Located in the middle of the Texas Panhandle 325 mi/523 km northwest of Dallas, Amarillo has one of the most unique sights in the West: a row of half-buried classic Cadillacs with their tail fins sticking up toward the sky. We think Cadillac Ranch is one of the most memorable monuments to the auto age anywhere, plus it's free and close to the road. It was created by eccentric millionaire Stanley Marsh III. Now in its second location, the ranch had to move in 1997 when the city of Amarillo expanded and began to encroach on its wide-open spaces.
Amarillo is a major commercial hub for the wheat and cattle industries. The Amarillo Livestock Auction is among the largest in the world—the action takes place every Tuesday (http://www.amarillolivestockauction.com). You can get a taste of how the cattle business used to operate at the "Cowboy Morning" activities, which take place in the warmer months (weekends in April, May, September and October, daily June-August). You'll get to enjoy a chuck wagon breakfast on the open range, a wagon ride, and roping and branding demonstrations (advance reservations required). You can get a less active view of the West at the American Quarter Horse Heritage Center, which offers interesting exhibits on the breed that's the favorite mount of cowboys. http://www.aqhhalloffame.com.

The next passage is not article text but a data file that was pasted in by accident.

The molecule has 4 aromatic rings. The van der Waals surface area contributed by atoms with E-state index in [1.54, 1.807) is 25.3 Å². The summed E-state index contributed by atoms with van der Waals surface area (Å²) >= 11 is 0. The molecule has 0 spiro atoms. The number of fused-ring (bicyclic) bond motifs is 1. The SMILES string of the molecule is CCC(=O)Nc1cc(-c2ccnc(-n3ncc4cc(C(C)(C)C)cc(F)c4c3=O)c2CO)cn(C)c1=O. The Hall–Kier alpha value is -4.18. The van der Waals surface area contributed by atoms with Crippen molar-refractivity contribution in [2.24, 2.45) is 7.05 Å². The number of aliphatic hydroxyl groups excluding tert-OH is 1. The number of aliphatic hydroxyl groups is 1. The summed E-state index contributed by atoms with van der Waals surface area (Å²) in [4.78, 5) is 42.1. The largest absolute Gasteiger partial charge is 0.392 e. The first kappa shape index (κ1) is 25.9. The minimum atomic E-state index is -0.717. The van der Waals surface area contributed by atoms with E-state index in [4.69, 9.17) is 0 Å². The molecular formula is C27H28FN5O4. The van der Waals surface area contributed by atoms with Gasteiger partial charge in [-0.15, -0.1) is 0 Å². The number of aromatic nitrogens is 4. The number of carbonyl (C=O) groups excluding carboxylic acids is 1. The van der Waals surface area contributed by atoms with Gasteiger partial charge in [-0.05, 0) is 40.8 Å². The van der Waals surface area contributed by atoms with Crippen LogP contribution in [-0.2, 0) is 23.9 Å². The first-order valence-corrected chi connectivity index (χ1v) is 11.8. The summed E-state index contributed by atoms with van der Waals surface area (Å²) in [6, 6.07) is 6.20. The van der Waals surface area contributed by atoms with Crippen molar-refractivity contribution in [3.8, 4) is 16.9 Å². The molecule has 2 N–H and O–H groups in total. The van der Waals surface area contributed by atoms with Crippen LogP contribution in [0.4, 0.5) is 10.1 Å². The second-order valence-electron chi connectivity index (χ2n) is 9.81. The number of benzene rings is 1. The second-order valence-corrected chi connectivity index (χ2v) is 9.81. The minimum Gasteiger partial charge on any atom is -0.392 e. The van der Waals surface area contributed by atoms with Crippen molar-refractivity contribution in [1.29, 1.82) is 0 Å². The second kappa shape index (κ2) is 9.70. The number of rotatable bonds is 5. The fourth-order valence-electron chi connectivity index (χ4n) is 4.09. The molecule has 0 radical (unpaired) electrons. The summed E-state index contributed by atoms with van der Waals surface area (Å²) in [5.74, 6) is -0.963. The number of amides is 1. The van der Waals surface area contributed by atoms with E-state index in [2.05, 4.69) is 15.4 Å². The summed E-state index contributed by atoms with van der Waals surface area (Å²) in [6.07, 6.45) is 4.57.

Kids will like the Don Harrington Discovery Center, a 50-acre/20-hectare park with hands-on exhibits that explore natural phenomena, from the world below the surface of the sea to the farthest reaches of space (http://www.dhdc.org). Next to the Discovery Center is a stainless-steel Helium Monument, dedicated to the discovery of the gas. (Amarillo also has one of the largest helium plants in the world.) After the youngsters have learned something, take them to Wonderland Park (open during the summer)—the amusement park's Texas Tornado is an exciting double-loop steel coaster. http://www.wonderlandpark.com.
Archaeology buffs will be interested in Alibates Flint Quarries National Monument (40 mi/65 km northeast of Amarillo), where Native Americans made tools and weapons 12,000 years ago (http://www.nps.gov/alfl). Nearby is Lake Meredith National Recreation Area, which was created by the federal government to give the arid region a lasting supply of water. The lake is also important for recreation, with facilities for swimming, boating, fishing, scuba diving, waterskiing, hunting and camping. http://www.nps.gov/lamr.
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